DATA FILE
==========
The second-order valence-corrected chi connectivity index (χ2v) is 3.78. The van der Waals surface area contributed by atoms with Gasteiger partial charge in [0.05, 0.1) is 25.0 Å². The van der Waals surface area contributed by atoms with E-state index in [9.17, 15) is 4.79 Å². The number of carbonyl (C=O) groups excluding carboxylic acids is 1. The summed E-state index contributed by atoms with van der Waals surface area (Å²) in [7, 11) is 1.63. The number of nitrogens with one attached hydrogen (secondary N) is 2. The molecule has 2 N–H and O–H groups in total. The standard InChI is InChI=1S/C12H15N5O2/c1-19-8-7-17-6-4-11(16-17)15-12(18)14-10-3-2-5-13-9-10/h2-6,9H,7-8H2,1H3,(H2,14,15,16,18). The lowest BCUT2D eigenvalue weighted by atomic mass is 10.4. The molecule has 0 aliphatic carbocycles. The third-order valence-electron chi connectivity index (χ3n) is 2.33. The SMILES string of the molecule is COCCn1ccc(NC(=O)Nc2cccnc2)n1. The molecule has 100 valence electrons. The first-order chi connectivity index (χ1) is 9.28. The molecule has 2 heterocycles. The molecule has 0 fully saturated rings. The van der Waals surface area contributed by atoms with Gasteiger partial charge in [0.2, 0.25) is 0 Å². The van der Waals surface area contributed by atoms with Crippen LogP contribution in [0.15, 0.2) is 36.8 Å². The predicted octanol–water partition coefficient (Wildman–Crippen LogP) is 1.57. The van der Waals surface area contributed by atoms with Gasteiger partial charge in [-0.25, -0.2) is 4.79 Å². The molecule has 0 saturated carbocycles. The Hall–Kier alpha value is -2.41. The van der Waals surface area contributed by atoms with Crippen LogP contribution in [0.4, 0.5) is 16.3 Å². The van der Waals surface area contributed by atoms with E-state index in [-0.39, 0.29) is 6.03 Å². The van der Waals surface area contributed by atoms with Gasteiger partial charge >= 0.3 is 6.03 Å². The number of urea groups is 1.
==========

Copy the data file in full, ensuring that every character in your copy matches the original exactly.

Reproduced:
The second-order valence-corrected chi connectivity index (χ2v) is 3.78. The van der Waals surface area contributed by atoms with Gasteiger partial charge in [0.05, 0.1) is 25.0 Å². The van der Waals surface area contributed by atoms with E-state index in [9.17, 15) is 4.79 Å². The number of carbonyl (C=O) groups excluding carboxylic acids is 1. The summed E-state index contributed by atoms with van der Waals surface area (Å²) in [7, 11) is 1.63. The number of nitrogens with one attached hydrogen (secondary N) is 2. The molecule has 2 N–H and O–H groups in total. The standard InChI is InChI=1S/C12H15N5O2/c1-19-8-7-17-6-4-11(16-17)15-12(18)14-10-3-2-5-13-9-10/h2-6,9H,7-8H2,1H3,(H2,14,15,16,18). The lowest BCUT2D eigenvalue weighted by atomic mass is 10.4. The molecule has 0 aliphatic carbocycles. The third-order valence-electron chi connectivity index (χ3n) is 2.33. The SMILES string of the molecule is COCCn1ccc(NC(=O)Nc2cccnc2)n1. The molecule has 100 valence electrons. The first-order chi connectivity index (χ1) is 9.28. The molecule has 2 heterocycles. The molecule has 0 fully saturated rings. The van der Waals surface area contributed by atoms with Gasteiger partial charge in [0.2, 0.25) is 0 Å². The van der Waals surface area contributed by atoms with Crippen LogP contribution in [0.15, 0.2) is 36.8 Å². The predicted octanol–water partition coefficient (Wildman–Crippen LogP) is 1.57. The van der Waals surface area contributed by atoms with Gasteiger partial charge in [-0.25, -0.2) is 4.79 Å². The molecule has 0 saturated carbocycles. The Hall–Kier alpha value is -2.41. The van der Waals surface area contributed by atoms with Crippen LogP contribution in [0.4, 0.5) is 16.3 Å². The van der Waals surface area contributed by atoms with E-state index in [-0.39, 0.29) is 6.03 Å². The van der Waals surface area contributed by atoms with Gasteiger partial charge >= 0.3 is 6.03 Å². The number of urea groups is 1.